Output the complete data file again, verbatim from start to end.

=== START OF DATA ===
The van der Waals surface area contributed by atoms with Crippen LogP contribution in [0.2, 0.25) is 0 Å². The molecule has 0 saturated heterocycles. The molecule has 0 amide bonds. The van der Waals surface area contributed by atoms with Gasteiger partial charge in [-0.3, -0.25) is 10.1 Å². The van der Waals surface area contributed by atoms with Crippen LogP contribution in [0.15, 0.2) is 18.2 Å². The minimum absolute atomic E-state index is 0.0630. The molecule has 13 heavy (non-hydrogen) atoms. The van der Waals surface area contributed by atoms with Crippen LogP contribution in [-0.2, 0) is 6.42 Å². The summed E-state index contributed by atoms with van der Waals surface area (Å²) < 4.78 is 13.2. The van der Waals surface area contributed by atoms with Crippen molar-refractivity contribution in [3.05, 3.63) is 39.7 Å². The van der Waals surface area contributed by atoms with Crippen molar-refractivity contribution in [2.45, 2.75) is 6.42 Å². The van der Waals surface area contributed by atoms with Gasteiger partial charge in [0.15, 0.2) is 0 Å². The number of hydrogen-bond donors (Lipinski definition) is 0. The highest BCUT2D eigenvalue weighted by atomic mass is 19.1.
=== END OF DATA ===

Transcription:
The van der Waals surface area contributed by atoms with Crippen LogP contribution in [0.2, 0.25) is 0 Å². The molecule has 0 saturated heterocycles. The molecule has 0 amide bonds. The van der Waals surface area contributed by atoms with Gasteiger partial charge in [-0.3, -0.25) is 10.1 Å². The van der Waals surface area contributed by atoms with Crippen LogP contribution in [0.15, 0.2) is 18.2 Å². The minimum absolute atomic E-state index is 0.0630. The molecule has 13 heavy (non-hydrogen) atoms. The van der Waals surface area contributed by atoms with Crippen LogP contribution in [-0.2, 0) is 6.42 Å². The summed E-state index contributed by atoms with van der Waals surface area (Å²) < 4.78 is 13.2. The van der Waals surface area contributed by atoms with Crippen molar-refractivity contribution in [3.05, 3.63) is 39.7 Å². The van der Waals surface area contributed by atoms with Crippen molar-refractivity contribution in [2.45, 2.75) is 6.42 Å². The van der Waals surface area contributed by atoms with Gasteiger partial charge in [0.15, 0.2) is 0 Å². The number of hydrogen-bond donors (Lipinski definition) is 0. The highest BCUT2D eigenvalue weighted by atomic mass is 19.1.